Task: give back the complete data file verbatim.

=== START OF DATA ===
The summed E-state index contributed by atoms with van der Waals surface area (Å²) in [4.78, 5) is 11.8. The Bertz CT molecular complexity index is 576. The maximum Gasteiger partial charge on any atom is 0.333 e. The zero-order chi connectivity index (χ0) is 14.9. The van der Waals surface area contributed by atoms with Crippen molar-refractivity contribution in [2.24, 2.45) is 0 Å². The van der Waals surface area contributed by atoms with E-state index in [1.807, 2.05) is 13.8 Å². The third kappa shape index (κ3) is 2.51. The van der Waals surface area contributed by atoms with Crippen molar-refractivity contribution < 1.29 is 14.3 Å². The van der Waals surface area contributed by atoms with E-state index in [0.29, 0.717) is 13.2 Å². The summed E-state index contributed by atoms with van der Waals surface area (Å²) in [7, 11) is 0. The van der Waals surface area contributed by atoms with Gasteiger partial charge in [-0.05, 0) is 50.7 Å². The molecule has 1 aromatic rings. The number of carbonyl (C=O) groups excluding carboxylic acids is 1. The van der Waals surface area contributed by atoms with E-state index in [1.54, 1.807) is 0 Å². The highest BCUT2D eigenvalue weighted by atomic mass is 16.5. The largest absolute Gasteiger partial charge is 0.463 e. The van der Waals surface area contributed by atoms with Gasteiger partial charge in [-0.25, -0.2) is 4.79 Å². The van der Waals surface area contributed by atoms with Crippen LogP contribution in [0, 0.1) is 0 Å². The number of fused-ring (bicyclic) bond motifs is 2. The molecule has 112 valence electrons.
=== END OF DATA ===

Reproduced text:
The summed E-state index contributed by atoms with van der Waals surface area (Å²) in [4.78, 5) is 11.8. The Bertz CT molecular complexity index is 576. The maximum Gasteiger partial charge on any atom is 0.333 e. The zero-order chi connectivity index (χ0) is 14.9. The van der Waals surface area contributed by atoms with Crippen molar-refractivity contribution in [2.24, 2.45) is 0 Å². The van der Waals surface area contributed by atoms with E-state index in [1.807, 2.05) is 13.8 Å². The third kappa shape index (κ3) is 2.51. The van der Waals surface area contributed by atoms with Crippen molar-refractivity contribution < 1.29 is 14.3 Å². The van der Waals surface area contributed by atoms with E-state index in [0.29, 0.717) is 13.2 Å². The summed E-state index contributed by atoms with van der Waals surface area (Å²) in [7, 11) is 0. The van der Waals surface area contributed by atoms with Gasteiger partial charge in [-0.05, 0) is 50.7 Å². The molecule has 1 aromatic rings. The number of carbonyl (C=O) groups excluding carboxylic acids is 1. The van der Waals surface area contributed by atoms with E-state index in [1.54, 1.807) is 0 Å². The highest BCUT2D eigenvalue weighted by atomic mass is 16.5. The largest absolute Gasteiger partial charge is 0.463 e. The van der Waals surface area contributed by atoms with Gasteiger partial charge in [-0.25, -0.2) is 4.79 Å². The van der Waals surface area contributed by atoms with Crippen LogP contribution in [0, 0.1) is 0 Å². The number of fused-ring (bicyclic) bond motifs is 2. The molecule has 112 valence electrons.